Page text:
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Bell and Burns become unlikely Twenty20 powerhouses

Ian Bell bats for Birmingham Getty Images

Records continue to tumble in the T20 Blast. Friday night's run fest means that this is the highest-scoring Twenty20 tournament ever, ahead of the 2017/18 Super Smash and the 2018 IPL.

Surrey and Aaron Finch are leading the way, making their highest-ever T20 total (250 for 6) to follow scores of 192 and 222 last week. Somehow, Kent escaped with a point thanks to rain, and the playing conditions mean that the no-result won't affect their net run-rate - small mercies, perhaps, for Carlos Brathwaite, who took 0 for 55 in his final appearance for them.

And at Edgbaston, Birmingham Bears and Northants were involved in the highest-scoring tied game in T20 history, both sides making 231 for 5. It was the sixth-highest match aggregate of all-time, but only the second-highest scoring game Colin de Grandhomme has been involved in this year: he was part of the New Zealand side that failed to defend 243 against Australia in February, and his figures across the two games read 4.5-0-77-1.

Northants, meanwhile, have conceded 1134 runs in 104.5 overs this season, giving their bowlers a combined economy rate of 10.82: the injured Richard Gleeson has been a big miss. That tie is a pick-me-up, but they are still seeking their first win and remain rooted to the bottom of North Group.

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One of the most startling aspects of Twenty20 is how batsmen presumed to be designed for the four-day game suddenly find unexpected reserves of power.

Ian Bell's 131 not out off 62 balls against Northants was his first T20 hundred and ranked as the second highest T20 innings ever seen at Edgbaston. His golden summer has brought five hundreds across all formats and has even inviting speculation whether, at 36, he could make a shock return against India this summer - this after coming to terms with the fact that his England days were over.

Bell's strike rate of 157.69 for the Bears is outdone only by Ed Pollock and Colin de Grandhomme - and as they both lie in the all-time world top 10 there is no shame in that.

Rory Burns is also exploring new horizons at Surrey. He is striking at 167.78 leading Kumar Sankakkara to observe ruefully on Sky TV: "I can't call Rory Burns a plodder anymore."

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Somerset have got their Blast season back on track with back-to-back wins in the past two days, after losses to Kent and Gloucestershire.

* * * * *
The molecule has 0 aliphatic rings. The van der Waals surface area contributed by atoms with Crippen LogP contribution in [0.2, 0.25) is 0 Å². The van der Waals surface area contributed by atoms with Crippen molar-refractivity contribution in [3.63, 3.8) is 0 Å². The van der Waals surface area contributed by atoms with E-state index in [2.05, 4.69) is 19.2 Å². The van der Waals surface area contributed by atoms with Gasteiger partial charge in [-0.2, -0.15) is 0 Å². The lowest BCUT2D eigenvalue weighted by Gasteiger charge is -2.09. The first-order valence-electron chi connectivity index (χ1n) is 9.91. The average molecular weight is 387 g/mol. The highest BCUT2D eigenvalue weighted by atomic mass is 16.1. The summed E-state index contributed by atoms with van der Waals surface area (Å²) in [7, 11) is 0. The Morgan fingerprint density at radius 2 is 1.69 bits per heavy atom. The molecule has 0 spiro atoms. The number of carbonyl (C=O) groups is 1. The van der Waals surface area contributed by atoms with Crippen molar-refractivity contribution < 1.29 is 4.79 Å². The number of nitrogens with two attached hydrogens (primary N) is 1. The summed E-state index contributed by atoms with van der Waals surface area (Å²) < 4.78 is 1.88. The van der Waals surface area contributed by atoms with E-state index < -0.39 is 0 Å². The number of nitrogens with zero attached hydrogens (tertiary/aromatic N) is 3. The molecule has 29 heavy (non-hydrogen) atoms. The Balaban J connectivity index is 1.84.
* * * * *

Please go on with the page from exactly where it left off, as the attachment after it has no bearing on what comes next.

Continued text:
It did not go unnoticed among the Taunton faithful that overseas players were key to their opponents' success in their opening defeats: Kent's Adam Milne and Carlos Brathwaite restricted Somerset to an under-par total in their win, and Andrew Tye's three wickets were crucial in the rain-affected game at Bristol.

Head coach Jason Kerr remained unconvinced that his side needed an overseas player, telling the Somerset County Gazette: "if we were to bring anyone in they would have to be world class".

Supporters could be forgiven for their bemusement, therefore, when 34-year-old Jamaican seamer Jerome Taylor signed for the rest of the group stage on Friday evening. While Taylor is capable of unplayable spells on his day, his T20 record is unspectacular, and his combined figures in the West Indies' series in New Zealand this winter were 8-0-94-3.

Perhaps Somerset's memories of Taylor stretch back to 2010 when they played in the West Indies domestic competition. In the group stage, their game against Jamaica was threatened by rain, but the groundstaff cleared the standing water to ensure a six-over slog.

Batting first, Jamaica made an imposing 85 for 1, before Somerset imploded: Taylor removed Jos Buttler in the first over, and Somerset limped to a scarcely believable total 24 for 8. Kerr will hope his new recruit can repeat the trick at Taunton.

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Our observation that home wins are in short supply will certainly strike a chord at Notts. They pulled in more than 13,000 at Trent Bridge for the visit of near-neighbours Leicestershire, only to lose their third home match in a row, failing in a run chase that their former England left-armer Harry Gurney admitted should have been manageable.

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Derbyshire finally got their Blast campaign up and running on Thursday night with a Calum MacLeod-inspired win at Northampton.

Only denied a first-ever Finals Day appearance by Shahid Afridi's quarter-final blitz last season, Derbyshire missed the injured Luis Reece's runs and the departed Imran Tahir's wickets in the first three games, and specialist T20 coach John Wright was under some pressure.

Wright's side finally came good against a struggling Northants, with MacLeod's 104 providing the backbone of their 211 for 2, before a well-drilled performance in the field led to a 31-run win.

But for all their polished plans, Derbyshire won few plaudits for their sartorial qualities. First, Billy Godleman, who had forgotten to bring his kit on the short journey down the M1, came out to bat wearing Lockie Ferguson's shirt, but with the name and number 69 creatively gaffa-taped up to leave his squad number, 1.

Ferguson himself shone with the ball in the Northants reply, taking 2 for 33 and reaching 93.6mph in his opening over. But he too was distinctly lacking in style, sporting some all-black footwear which one critic described on Twitter as "trainers from the school Lost Property box".